[0008] Yet another embodiment of the present invention is a method that comprises optically interacting a material of interest and at least one integrated computational element, thereby generating an output signal corresponding to a characteristic of the material of interest, the material of interest comprising at least one selected from the group consisting of a cement sheath disposed about and in contact with at least a portion of an exterior surface of a casing, a displacement composition disposed between the cement sheath and the exterior surface of the casing, and any combination thereof.

DM US 44607254-1.091721.0382 2 [0009] The features and advantages of the present invention will be readily apparent to those skilled in the art upon a reading of the description of the preferred embodiments that follows. BRIEF DESCRIPTION OF THE DRAWINGS

[0010] The following figures are included to illustrate certain aspects of the present invention, and should not be viewed as exclusive embodiments. The subject matter disclosed is capable of considerable modifications, alterations, combinations, and equivalents in form and function, as will occur to those skilled in the art and having the benefit of this disclosure.

[0011] FIG. 1 illustrates an exemplary integrated computational element, according to one or more embodiments.

[0012] FIG. 2 illustrates a block diagram non-mechanistically illustrating how an optical computing device distinguishes electromagnetic radiation related to a characteristic of interest from other electromagnetic radiation, according to one or more embodiments.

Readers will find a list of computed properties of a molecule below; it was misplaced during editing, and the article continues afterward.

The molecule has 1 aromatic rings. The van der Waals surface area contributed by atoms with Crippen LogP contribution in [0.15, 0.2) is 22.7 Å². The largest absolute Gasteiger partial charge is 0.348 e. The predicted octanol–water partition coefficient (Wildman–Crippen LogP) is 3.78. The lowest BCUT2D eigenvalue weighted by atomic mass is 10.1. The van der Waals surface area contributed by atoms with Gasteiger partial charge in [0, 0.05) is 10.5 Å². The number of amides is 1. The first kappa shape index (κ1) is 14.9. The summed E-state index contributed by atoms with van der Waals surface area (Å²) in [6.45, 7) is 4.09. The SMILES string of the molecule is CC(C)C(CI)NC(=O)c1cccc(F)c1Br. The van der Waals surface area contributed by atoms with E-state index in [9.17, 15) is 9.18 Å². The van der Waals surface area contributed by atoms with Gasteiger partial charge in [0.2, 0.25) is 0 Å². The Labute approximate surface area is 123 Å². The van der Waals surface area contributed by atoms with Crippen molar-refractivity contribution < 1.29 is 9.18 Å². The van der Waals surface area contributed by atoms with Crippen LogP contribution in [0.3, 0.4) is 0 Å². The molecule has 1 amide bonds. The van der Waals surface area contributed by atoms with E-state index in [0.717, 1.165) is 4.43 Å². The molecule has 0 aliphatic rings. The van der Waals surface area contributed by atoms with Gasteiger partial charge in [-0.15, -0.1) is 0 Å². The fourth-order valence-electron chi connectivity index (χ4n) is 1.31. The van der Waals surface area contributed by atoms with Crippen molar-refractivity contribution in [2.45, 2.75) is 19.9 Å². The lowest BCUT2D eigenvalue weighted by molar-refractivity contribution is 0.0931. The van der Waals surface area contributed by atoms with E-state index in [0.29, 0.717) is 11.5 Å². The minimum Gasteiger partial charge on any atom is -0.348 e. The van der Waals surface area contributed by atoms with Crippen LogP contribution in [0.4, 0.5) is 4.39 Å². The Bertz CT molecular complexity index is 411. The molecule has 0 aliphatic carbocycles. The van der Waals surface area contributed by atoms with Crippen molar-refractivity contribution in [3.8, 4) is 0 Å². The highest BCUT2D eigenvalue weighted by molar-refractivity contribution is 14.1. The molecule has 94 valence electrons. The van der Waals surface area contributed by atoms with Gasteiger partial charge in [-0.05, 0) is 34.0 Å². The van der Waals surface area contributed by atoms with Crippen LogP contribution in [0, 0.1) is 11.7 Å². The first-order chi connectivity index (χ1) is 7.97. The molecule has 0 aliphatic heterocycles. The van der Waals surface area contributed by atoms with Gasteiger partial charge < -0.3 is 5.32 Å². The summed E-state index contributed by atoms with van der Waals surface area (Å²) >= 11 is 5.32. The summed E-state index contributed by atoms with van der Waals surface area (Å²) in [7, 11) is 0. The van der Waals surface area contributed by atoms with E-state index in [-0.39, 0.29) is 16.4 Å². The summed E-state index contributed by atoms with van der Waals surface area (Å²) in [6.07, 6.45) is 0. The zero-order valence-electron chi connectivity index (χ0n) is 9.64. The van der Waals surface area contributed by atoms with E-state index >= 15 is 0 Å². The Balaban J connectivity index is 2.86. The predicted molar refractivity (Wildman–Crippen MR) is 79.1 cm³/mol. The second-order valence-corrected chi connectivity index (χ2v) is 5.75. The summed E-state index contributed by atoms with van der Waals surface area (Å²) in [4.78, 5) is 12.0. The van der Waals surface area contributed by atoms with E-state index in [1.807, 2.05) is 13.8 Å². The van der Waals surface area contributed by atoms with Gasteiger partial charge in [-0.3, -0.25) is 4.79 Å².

[0013] FIGS. 3A-B illustrate an exemplary system for monitoring a cement sheath, according to one or more embodiments.

[0014] FIG. 4 illustrates an exemplary system for monitoring a cement sheath, according to one or more embodiments.

DETAILED DESCRIPTION

[0015] The present invention relates to optical analysis systems and methods for analyzing wellbore casings, and in particular, systems and methods for detecting microannulus formation in a wellbore casing and remediating a microannulus.

[0016] The exemplary systems and methods described herein employ various configurations of optical computing devices, also commonly referred to as "opticoanalytical devices," for detecting indicators of microannulus formation, e.g., pulling away of a cement sheath from a casing and/or infiltration of displacement compositions between a cement sheath and a casing. For example, the optical computing devices, which are described in more detail below, may advantageously provide real-time or near real-time monitoring of a cement sheath and/or the infiltration of a displacement composition, which can be indicative of microannulus formation. In another example, the optical computing

DM US 44607254-1.091721.0382 3 devices may advantageously provide monitoring of a cement sheath and/or infiltration of a displacement composition over an extended time period (e.g. , weeks to months to years, depending on the application), where the data is stored locally with the optical computing devices and retrieved when desired. In this example, long-term monitoring for microannulus formation may advantageously be utilized in a cement sheath health analysis. In either example, monitoring and analyzing for microannulus formation may be used in determining the parameters, e.g. , location and size, of remedial operations like cement squeeze operations.

[0017] The disclosed systems and methods may be suitable for use in the oil and gas industry since the described optical computing devices provide a relatively low cost, rugged, and accurate means for monitoring materials of interest, e.g. , a cement composition and/or fluids. It will be appreciated, however, that the various disclosed systems and methods are equally applicable to other technology fields including, but not limited to, industrial applications, mining industries, C02 injection well applications, and any field where it may be advantageous to analyze for microannulus formation.